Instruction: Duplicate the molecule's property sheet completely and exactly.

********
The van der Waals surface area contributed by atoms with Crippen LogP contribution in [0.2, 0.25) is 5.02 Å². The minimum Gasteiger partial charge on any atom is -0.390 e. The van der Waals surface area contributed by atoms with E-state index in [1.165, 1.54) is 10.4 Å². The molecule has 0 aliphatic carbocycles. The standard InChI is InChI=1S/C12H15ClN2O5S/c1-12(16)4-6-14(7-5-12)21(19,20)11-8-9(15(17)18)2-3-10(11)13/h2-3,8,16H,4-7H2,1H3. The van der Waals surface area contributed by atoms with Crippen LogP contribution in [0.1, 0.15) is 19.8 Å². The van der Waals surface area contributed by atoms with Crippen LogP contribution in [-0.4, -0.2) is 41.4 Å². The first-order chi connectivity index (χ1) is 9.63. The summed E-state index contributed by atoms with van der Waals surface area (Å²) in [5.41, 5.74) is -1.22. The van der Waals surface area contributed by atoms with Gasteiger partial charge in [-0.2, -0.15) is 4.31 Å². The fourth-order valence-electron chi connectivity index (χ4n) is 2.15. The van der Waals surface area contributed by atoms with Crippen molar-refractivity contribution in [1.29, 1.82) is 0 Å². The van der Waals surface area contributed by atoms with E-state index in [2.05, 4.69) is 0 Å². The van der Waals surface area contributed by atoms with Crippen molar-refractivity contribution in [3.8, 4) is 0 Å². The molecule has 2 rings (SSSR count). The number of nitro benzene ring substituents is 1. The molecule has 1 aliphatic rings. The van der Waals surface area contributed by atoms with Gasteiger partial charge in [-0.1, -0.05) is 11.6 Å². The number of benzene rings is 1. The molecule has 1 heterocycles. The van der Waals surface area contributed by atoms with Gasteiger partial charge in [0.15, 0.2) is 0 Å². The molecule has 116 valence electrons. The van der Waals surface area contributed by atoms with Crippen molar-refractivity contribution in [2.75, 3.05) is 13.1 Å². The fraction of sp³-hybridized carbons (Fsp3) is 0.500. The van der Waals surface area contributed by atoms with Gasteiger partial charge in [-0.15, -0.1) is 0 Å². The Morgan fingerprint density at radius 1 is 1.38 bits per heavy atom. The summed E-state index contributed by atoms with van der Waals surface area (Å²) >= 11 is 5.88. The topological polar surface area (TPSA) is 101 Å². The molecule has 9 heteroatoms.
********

The van der Waals surface area contributed by atoms with Crippen LogP contribution in [0.2, 0.25) is 5.02 Å². The minimum Gasteiger partial charge on any atom is -0.390 e. The van der Waals surface area contributed by atoms with E-state index in [1.165, 1.54) is 10.4 Å². The molecule has 0 aliphatic carbocycles. The standard InChI is InChI=1S/C12H15ClN2O5S/c1-12(16)4-6-14(7-5-12)21(19,20)11-8-9(15(17)18)2-3-10(11)13/h2-3,8,16H,4-7H2,1H3. The van der Waals surface area contributed by atoms with Crippen LogP contribution in [0.1, 0.15) is 19.8 Å². The van der Waals surface area contributed by atoms with Crippen LogP contribution in [-0.4, -0.2) is 41.4 Å². The first-order chi connectivity index (χ1) is 9.63. The summed E-state index contributed by atoms with van der Waals surface area (Å²) in [5.41, 5.74) is -1.22. The van der Waals surface area contributed by atoms with Gasteiger partial charge in [-0.2, -0.15) is 4.31 Å². The fourth-order valence-electron chi connectivity index (χ4n) is 2.15. The van der Waals surface area contributed by atoms with Crippen molar-refractivity contribution in [1.29, 1.82) is 0 Å². The van der Waals surface area contributed by atoms with E-state index in [2.05, 4.69) is 0 Å². The van der Waals surface area contributed by atoms with Crippen molar-refractivity contribution in [3.8, 4) is 0 Å². The molecule has 2 rings (SSSR count). The number of nitro benzene ring substituents is 1. The molecule has 1 aliphatic rings. The van der Waals surface area contributed by atoms with Gasteiger partial charge in [-0.1, -0.05) is 11.6 Å². The number of benzene rings is 1. The molecule has 1 heterocycles. The van der Waals surface area contributed by atoms with Gasteiger partial charge in [0.15, 0.2) is 0 Å². The molecule has 116 valence electrons. The van der Waals surface area contributed by atoms with Crippen molar-refractivity contribution in [2.75, 3.05) is 13.1 Å². The fraction of sp³-hybridized carbons (Fsp3) is 0.500. The van der Waals surface area contributed by atoms with Gasteiger partial charge in [-0.15, -0.1) is 0 Å². The Morgan fingerprint density at radius 1 is 1.38 bits per heavy atom. The summed E-state index contributed by atoms with van der Waals surface area (Å²) >= 11 is 5.88. The topological polar surface area (TPSA) is 101 Å². The molecule has 9 heteroatoms.